As noted in our Jan. ’82 profile of the Ultravox keyboardist, the classical side of Currie stems from his early years studying viola and poring over orchestral scores in Huddersfield, his home town in northern England. Just after gaining admission to the Royal Academy Of Music in London, he shifted gears, abandoned his classical education, and began playing Hammond organ in a rockband. In 1975, he joined Ultravox, a London-based group then just beginning to pioneer the practice of transforming the energy of punk into more musically satisfying forms.
With Currie alternating between viola and keyboards, they hit on a powerful synth-based style that would later become known as tech no-pop.
The tight yet atmospheric synth work on such Ultravox albums as Vienna and Rage In Eden gives way to broader coloristic gestures on Transportation; as a painter of electronic colors, Currie has moved from pointillism to soft brush strokes. With little of the band’s rhythmic insistence on this album, this shift in orchestrational approach might seem inevitable. But it’s also true that Currie intended that his work on Transportation contrast with most of his Ultravox performances.
“I was fairly shrewd about that,” he chuckles. “The melody in ‘Airlift’ is quite Ultravoxy, so that any Ultravox fans who hear about this record will probably get some satisfaction. The chorus to ‘Rakaia River’ could be in an Ultravox song too. So, yes, I did detour a bit from the band, but not entirely. And where I did, it was mainly in terms of rhythm. I did the whole thing with a more radical, really crazy rhythm end.”
From day one on the Transportation sessions, rhythm was a major concern for Currie. “I was afraid of how I would tackle it,” he admits. “I’ve got a blank spot in that area, even with the band. I used to get frustrated with the rhythm side of Ultravox, yet when I started doing Transportation, I thought, ‘God, I have to do this on my own. Can I do it?’ That’s one reason why I got involved with the funk guys, to try and suss rhythm a bit more.”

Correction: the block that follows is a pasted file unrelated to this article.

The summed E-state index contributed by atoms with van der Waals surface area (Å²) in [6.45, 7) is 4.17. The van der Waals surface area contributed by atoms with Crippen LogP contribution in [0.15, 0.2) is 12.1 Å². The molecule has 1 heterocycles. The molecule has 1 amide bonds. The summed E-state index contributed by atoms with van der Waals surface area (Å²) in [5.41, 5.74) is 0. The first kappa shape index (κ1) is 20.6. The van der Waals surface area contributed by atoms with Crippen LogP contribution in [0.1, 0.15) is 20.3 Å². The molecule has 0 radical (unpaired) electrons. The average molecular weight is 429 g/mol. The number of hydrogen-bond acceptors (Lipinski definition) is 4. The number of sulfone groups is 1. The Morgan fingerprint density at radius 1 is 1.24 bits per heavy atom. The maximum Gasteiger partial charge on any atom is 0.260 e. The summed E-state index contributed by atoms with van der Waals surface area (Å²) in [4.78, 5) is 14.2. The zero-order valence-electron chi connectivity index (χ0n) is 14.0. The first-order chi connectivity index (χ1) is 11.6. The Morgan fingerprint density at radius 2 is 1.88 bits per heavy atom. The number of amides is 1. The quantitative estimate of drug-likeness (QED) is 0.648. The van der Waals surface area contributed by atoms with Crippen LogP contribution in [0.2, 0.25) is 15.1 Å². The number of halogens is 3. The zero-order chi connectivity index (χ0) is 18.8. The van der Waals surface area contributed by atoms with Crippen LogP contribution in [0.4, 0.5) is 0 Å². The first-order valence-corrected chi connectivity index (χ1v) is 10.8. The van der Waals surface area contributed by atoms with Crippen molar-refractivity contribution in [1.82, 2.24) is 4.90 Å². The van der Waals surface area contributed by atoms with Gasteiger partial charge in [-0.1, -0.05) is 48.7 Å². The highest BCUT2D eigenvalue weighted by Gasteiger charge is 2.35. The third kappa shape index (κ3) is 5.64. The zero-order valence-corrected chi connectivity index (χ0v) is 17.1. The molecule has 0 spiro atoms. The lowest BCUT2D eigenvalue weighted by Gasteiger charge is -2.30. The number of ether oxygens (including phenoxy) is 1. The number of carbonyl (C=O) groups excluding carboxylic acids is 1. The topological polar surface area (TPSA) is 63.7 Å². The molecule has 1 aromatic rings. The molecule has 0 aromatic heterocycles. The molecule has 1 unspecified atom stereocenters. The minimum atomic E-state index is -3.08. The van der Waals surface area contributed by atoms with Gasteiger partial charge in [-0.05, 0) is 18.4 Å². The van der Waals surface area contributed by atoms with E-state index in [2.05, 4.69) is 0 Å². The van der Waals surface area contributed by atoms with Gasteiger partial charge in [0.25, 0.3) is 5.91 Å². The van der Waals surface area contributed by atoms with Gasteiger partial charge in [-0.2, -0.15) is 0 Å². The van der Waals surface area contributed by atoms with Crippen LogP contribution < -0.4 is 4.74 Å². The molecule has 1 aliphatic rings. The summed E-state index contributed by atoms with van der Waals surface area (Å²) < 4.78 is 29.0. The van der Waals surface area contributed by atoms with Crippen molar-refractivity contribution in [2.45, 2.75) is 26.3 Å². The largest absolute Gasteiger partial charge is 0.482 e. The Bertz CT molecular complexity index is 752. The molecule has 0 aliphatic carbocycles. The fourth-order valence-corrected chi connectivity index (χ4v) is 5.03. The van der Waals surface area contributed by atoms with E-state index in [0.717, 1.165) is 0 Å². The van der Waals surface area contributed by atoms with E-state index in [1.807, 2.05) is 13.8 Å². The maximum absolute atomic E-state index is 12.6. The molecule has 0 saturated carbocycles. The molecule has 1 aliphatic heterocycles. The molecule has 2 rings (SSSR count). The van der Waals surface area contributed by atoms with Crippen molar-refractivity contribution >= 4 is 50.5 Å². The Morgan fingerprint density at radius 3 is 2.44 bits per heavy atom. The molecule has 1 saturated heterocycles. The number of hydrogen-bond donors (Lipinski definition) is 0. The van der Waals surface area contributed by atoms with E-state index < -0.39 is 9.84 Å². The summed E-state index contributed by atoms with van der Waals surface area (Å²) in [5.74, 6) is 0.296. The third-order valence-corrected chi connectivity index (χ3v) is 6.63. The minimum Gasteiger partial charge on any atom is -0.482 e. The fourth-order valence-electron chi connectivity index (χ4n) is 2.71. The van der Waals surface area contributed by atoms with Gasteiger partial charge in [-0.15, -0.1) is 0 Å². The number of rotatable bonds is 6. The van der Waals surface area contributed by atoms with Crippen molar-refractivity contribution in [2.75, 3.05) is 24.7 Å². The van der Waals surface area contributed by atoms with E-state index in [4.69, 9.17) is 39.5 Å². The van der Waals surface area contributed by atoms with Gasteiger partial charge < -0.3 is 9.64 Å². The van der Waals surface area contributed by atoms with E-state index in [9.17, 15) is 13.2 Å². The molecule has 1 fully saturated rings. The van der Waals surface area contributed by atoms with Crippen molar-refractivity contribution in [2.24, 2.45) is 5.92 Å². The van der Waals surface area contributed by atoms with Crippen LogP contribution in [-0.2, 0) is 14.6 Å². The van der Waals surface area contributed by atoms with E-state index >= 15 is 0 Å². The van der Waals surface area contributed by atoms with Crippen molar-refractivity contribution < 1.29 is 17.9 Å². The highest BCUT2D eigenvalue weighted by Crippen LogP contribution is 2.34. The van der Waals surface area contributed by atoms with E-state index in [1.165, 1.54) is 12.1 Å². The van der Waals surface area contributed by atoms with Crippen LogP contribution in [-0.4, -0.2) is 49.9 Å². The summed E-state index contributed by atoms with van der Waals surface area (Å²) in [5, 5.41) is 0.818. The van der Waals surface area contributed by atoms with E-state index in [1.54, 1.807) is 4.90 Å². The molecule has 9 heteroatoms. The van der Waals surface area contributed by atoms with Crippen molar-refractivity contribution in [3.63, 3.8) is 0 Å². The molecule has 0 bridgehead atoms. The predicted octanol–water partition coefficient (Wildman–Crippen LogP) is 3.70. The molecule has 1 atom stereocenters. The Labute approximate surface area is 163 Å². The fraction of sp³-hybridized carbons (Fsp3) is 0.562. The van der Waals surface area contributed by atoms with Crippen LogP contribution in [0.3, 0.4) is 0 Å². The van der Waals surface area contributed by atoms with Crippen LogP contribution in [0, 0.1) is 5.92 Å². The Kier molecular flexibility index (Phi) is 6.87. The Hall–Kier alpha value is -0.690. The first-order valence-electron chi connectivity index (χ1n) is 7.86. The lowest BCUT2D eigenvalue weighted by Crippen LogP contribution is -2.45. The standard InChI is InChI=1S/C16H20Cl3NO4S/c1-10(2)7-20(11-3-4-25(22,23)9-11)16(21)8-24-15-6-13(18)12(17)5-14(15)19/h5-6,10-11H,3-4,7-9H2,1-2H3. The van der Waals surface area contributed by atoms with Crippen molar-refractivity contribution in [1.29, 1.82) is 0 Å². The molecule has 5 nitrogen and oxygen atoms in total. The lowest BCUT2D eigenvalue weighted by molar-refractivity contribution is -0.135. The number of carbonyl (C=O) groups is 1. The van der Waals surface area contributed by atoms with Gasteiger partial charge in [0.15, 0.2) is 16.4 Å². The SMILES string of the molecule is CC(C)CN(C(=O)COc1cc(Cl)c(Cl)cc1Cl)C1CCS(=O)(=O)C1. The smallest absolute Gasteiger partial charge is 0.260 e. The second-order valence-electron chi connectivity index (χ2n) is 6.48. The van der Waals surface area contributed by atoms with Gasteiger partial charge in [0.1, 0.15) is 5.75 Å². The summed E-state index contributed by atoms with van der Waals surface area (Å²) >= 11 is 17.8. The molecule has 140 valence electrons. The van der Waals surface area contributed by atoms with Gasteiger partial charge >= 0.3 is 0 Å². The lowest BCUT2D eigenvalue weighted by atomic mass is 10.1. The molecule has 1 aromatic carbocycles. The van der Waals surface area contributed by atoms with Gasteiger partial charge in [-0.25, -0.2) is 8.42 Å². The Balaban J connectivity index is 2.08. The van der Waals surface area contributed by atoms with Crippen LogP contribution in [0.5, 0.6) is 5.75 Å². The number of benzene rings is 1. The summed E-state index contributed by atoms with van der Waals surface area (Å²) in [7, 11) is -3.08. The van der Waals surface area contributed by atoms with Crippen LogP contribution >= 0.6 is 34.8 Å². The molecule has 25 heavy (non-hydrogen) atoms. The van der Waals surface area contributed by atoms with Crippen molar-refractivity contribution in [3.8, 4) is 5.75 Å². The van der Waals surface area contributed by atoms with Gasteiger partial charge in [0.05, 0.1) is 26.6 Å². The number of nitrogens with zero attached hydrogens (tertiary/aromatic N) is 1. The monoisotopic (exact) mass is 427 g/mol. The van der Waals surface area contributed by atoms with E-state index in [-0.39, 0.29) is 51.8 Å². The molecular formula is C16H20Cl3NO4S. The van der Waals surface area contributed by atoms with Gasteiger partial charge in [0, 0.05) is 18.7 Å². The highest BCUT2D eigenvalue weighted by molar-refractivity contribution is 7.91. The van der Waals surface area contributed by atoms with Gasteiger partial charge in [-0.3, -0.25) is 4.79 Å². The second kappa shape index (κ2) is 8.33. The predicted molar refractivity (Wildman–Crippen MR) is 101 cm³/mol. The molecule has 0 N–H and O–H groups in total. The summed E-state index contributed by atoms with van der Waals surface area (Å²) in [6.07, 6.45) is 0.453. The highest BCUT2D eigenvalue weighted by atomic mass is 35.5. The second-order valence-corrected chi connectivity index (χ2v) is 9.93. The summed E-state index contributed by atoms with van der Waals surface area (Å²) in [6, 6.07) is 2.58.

Currie’s “funk guys” were actually neighbors of his in Notting Hill Gate, a section of London heavily populated by musicians. Both had played with Curiosity Killed The Cat, and continued to harbor deep interests in 70s-style funk with Funkapolitan. It was this fascination with R&B rhythms that drew Currie into their studio in the summer of ’87, just after the last Ultravox tour. At that point, after ten successful years, Ultravox was eye to eye with an uncertain future. “We had some problems with the rhythm section,” Currie says, “and we wound up kicking out our drummer, Warren Cann. Poor old Warren; he was actually a good friend of mine. But there’s always someone to take the crap when things start getting bad, and Warren took the crap. It was quite bad, really; we don’t even talk to each other anymore.”